'Much as he delighted in classical literature, he was by no means inclined, nor could he have reconciled it with his notions of duty, to circumscribe his reading within its limits. The early Christian fathers, the fathers of the Reformation, the theological writers, both puritan and episcopalian, of the seventeenth century, the most valuable authors on all similar topics down to the present time, including the most esteemed French preachers, were all perused with his characteristic avidity: what was most valuable in them became fixed in his unusually retentive memory; and numerous marginal and other references in the most valuable of his books, prove at once the minuteness and closeness of his attention, and his desire to direct his memory to the substances of thought, and not unnecessarily to load it with mere apparatus.

'Like many other men of letters, Mr. Hall, at this period, found the advantage of passing from one subject to another at short intervals, generally of about two hours: thus casting off the mental fatigue that one subject had occasioned, by directing his attention to another, and thereby preserving the intellect in a state of elastic energy from the beginning to the end of the time devoted daily to study.

'Not long after he had entered upon this steady course of reading, he commenced the study of Hebrew, under Mr. Lyons, who then taught that language in the University. He soon became a thorough proficient in it; and, finding it greatly to increase his knowledge of the Old Testament, as well as of its relation to the New, and considerably to improve and enlarge the power of Scripture interpretation, he, from thence to the close of life, suffered scarcely a day to pass without reading a portion of the Old Testament in the original. This practice flowed naturally from one of his principles of action, namely, to go to the fountain-head for information, rather than to derive it from the streams; and from the continued application of that principle, it was found, that his habit of reading originals often impaired the accuracy of his quotation of passages from our authorised version, having, in fact, become more familiar with the Hebrew and Greek texts than with any translation. This, which was often conjectured by some of his hearers at Cambridge, was amply confirmed by the subsequent observation of his intimate and much esteemed friend Mr. Ryley, at Leicester.'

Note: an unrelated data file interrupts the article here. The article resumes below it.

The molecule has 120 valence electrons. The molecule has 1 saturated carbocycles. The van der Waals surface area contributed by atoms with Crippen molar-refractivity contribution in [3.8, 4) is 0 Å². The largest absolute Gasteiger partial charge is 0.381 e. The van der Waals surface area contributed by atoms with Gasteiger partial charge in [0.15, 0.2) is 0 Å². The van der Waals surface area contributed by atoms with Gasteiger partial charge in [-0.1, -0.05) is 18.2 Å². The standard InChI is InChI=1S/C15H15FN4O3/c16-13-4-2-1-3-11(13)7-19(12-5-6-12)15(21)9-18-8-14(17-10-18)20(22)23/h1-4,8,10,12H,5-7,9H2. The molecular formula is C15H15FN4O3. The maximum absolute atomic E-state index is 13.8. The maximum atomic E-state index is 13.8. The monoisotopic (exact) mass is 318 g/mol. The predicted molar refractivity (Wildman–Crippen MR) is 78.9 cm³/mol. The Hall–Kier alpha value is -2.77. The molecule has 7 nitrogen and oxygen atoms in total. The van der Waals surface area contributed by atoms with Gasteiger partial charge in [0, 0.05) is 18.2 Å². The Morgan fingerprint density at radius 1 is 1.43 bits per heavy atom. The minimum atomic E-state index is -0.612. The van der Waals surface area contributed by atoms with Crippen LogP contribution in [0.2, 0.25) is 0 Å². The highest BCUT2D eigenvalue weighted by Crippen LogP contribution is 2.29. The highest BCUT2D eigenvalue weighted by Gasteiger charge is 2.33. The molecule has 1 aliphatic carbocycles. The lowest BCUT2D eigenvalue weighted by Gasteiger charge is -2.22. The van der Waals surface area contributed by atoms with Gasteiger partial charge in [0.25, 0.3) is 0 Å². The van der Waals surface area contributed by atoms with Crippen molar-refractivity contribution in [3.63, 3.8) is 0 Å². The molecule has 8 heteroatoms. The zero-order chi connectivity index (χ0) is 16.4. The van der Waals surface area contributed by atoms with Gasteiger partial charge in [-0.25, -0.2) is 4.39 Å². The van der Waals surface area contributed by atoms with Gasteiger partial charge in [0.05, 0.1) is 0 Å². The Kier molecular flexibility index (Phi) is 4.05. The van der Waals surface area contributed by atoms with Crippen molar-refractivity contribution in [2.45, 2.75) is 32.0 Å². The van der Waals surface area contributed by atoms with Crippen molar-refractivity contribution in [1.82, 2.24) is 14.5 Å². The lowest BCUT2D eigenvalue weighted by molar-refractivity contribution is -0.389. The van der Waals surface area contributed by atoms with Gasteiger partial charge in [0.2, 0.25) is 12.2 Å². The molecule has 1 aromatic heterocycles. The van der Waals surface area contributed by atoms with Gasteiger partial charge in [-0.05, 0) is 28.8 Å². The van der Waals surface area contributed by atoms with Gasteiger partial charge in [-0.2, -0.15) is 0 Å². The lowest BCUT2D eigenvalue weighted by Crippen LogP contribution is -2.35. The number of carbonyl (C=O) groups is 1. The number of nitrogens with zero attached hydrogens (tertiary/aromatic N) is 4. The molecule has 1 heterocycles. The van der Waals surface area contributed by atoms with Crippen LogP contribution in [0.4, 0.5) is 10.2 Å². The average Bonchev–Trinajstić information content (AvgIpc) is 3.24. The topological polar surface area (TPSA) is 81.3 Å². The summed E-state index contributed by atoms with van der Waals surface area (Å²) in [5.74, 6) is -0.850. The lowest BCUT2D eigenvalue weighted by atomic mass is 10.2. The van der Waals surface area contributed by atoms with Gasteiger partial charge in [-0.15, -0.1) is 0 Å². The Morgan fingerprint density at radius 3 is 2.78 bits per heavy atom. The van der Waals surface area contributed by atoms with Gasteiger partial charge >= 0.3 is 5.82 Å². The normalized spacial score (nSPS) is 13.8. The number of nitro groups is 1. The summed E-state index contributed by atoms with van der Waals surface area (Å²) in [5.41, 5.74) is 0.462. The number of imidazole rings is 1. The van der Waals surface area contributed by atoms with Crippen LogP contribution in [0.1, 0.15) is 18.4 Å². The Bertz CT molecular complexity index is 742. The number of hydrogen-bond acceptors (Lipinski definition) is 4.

pp. 43, 44.

'Mr. Hall did not permit his sedulous cultivation of the mind to draw him aside from the cultivation of the heart. The evidences were, indeed, very strong, that his preparation for ministerial duty was devotional as well as intellectual. Thus, his public services, by a striking gradation, for months and years, evinced an obvious growth, in mental power, in literary acquisition, and in the seriousness, affection, and ardour of a man of piety. His usefulness and his popularity increased; the church and congregation became considerably augmented; and in 17"B, it was found necessary to enlarge the place of worship, to accommodate about two hundred more persons.

'Early in the year 1799, a severe fever, which brought him, in his own apprehension, and that of his friends, to the brink of the grave, gave him an opportunity of experiencing the support yielded by the doctrines of the cross "in the near views of death and judgement." He " never before felt his mind so calm and happy." The impression was not only salutary, hut abiding; and it again prompted him to the investigation of one or two points, with regard to which he had long felt himself floating in uncertainty. Although he had for some years steadily and earnestly enforced the necessity of divine influence in the transformation of character, and in perseverance in a course of consistent, holy, obedience, yet he spoke of it as "the influence of the spirit of God," and never in express terms, as "the influence of the Holy Spirit." The reason was, that though he fully believed the necessity of spiritual agency in commencing and continuing the spiritual life, he doubted the doctrine of the distinct personality of the Holy Spirit. But about this time, he was struck with the fact, that, whenever in private prayer he was in the most deeply devotional frame, "most overwhelmed with the sense that he was nothing, and God was all in all," he always felt himself inclined to adopt a trinitarian doxology. This circumstance, occurring frequently, and more frequently meditated upon in a tone of honest and anxious inquiry,